Maron finds her place in the universe.
Story/Art: Arina Tanemura
Translation/Adaptation: Tetsuichiro Miyaki
What They Say
The Demon Lord takes Chiaki hostage and challenges Maron to a battle of life or death. But rather than fight her himself, the Demon Lord has selected another to be his champion. Can Maron find the strength to fight alone against her only remaining ally?
Content: (please note that content portions of this review will contain spoilers):
This final volume of Phantom Thief Jeanne is has not just one, but three epilogues and a flashback. But first we have to resolve the pressing issue of Chiaki suddenly declaring he was dating Miyako.
It’s not hard to guess there’s something else at play here, but I expected it to be one of Chiaki’s ploys. The trouble spot is actually Miyako herself, who has somehow never been a victim of the painting invading demons despite her connection to Jeanne finally falling prey to one. Jeanne ends up going on one last whirlwind emotional storm before freeing her friend and coming clean about her duel identities. Miyako claims she knew Maron was Jeanne, although I have to wonder if that is true.
Once that crisis is done with Chiaki is taken hostage by the demon lord. Maron is teleported to heaven to meet her maker, quite literally. We get the last bit of exposition and the Jeanne universe’s version of the creation story. It leaves Maron with one last choice to make that isn’t a choice at all, she is the only one who can save earth and more importantly her boyfriend.
The final battle is a very much a reflection of how Maron has grown and a symbolic victory that feels far more personal than a battle for the fate of mankind. It also feels far too easy even though one character makes the ultimate sacrifice to ensure that Maron is safe. The impact of which is almost immediately undone by the epilogue.
The ending which follows is just too sappy and perfect. Maron’s parents come back and get back together. Miyako and Minazuki hook up for reasons that feel like the author just wanted to pair everyone off and those two were the only ones left. Chiaki and Maron consummate their love with some getting lucky in heaven, because if your gonna play fast and loose with Judeo-Christian mythology might as well go all the way. And then… Tanemura takes it just one step too far.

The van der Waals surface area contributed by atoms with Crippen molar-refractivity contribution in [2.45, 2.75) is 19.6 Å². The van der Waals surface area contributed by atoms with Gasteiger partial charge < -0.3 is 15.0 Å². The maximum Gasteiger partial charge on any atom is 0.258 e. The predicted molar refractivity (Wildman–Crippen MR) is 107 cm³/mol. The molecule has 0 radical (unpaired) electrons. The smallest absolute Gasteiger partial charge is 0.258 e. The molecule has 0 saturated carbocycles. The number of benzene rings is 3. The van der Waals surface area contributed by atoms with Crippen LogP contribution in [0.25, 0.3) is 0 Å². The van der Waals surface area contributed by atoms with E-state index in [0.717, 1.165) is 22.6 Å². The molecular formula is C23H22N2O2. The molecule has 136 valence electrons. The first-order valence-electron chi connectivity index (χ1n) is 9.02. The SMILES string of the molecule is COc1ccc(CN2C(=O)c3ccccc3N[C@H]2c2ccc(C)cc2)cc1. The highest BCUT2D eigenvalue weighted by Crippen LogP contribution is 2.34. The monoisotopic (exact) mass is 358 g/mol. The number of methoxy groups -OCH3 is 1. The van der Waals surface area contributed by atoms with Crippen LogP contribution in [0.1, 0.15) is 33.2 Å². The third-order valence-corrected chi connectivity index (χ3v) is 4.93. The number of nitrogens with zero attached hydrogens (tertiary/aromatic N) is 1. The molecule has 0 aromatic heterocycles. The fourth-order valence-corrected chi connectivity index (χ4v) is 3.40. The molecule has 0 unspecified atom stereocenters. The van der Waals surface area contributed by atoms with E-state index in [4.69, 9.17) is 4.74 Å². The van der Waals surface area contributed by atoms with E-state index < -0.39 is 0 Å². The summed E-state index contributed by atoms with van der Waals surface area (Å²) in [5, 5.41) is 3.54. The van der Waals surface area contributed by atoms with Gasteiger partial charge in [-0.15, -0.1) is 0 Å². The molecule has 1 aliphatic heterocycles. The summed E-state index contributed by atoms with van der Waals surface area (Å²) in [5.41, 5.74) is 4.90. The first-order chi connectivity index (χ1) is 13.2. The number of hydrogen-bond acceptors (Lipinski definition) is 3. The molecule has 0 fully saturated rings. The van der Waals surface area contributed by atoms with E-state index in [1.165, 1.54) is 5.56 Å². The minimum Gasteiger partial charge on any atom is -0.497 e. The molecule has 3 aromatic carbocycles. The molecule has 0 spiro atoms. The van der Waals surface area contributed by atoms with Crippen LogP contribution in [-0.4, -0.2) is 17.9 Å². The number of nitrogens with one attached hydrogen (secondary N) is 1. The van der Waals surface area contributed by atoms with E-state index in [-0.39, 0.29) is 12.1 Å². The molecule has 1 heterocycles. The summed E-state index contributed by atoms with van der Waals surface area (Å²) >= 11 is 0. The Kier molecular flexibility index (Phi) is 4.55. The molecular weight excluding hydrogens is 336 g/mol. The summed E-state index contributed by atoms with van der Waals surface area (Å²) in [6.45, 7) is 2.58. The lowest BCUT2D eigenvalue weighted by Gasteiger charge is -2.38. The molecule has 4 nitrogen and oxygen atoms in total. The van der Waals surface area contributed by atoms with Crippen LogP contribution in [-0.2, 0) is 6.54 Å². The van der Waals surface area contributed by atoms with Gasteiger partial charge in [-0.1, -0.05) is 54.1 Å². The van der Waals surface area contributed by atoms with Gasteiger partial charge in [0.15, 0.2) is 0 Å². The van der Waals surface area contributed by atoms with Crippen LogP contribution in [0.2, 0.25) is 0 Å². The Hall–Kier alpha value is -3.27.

Call if a matter of fate of destiny, but giving birth to a child who is the reincarnation your best friend… having two couples go through with that? Is this supposed to be cute, cause this is weird and terrifying! Not to mention that the way Tanemura draws her characters everyone still looks twelve even when their supposed to be in their late thirties by the third epilogue. Yes, third epilog, because she couldn’t leave the future up to the reader’s imagination, she had to draw the eventual twee hookups. Yikes. Even with all the loose ends tide up it feels like Noin was left hanging. Is he just going to be lurking eternally watching after Maron? Yikes again.
Phantom Thief Jeanne is a strange series. The more the reader looks past the cute hijinks and teenage angst the stranger it appears. The mish-mash of elements which make up this magical girl story at first gives it a goofy vibe that slowly turns sinister. Maron’s quest to adulthood is fraught with peril and manipulation, and the cute art just masks the emotional turmoil and questionable actions of it’s cast of characters. Maron’s group of friends are often an unlikable lot, especially her best friend who acts more like an enemy most of the time. The overly happy and sappy ending doesn’t feel like a logical outcome for all of the madness which previously took place. In fact it goes so far into happy ending territory that it loops back around to unsettling. Tanemura fans are sure to eat this up, but it left a sour taste in my mouth.
Content Grade: C
Art Grade: B
Packaging Grade: B +
Text/Translation Grade: A
Age Rating: 13+
Released By: Viz Media
Release Date: November 14th, 2014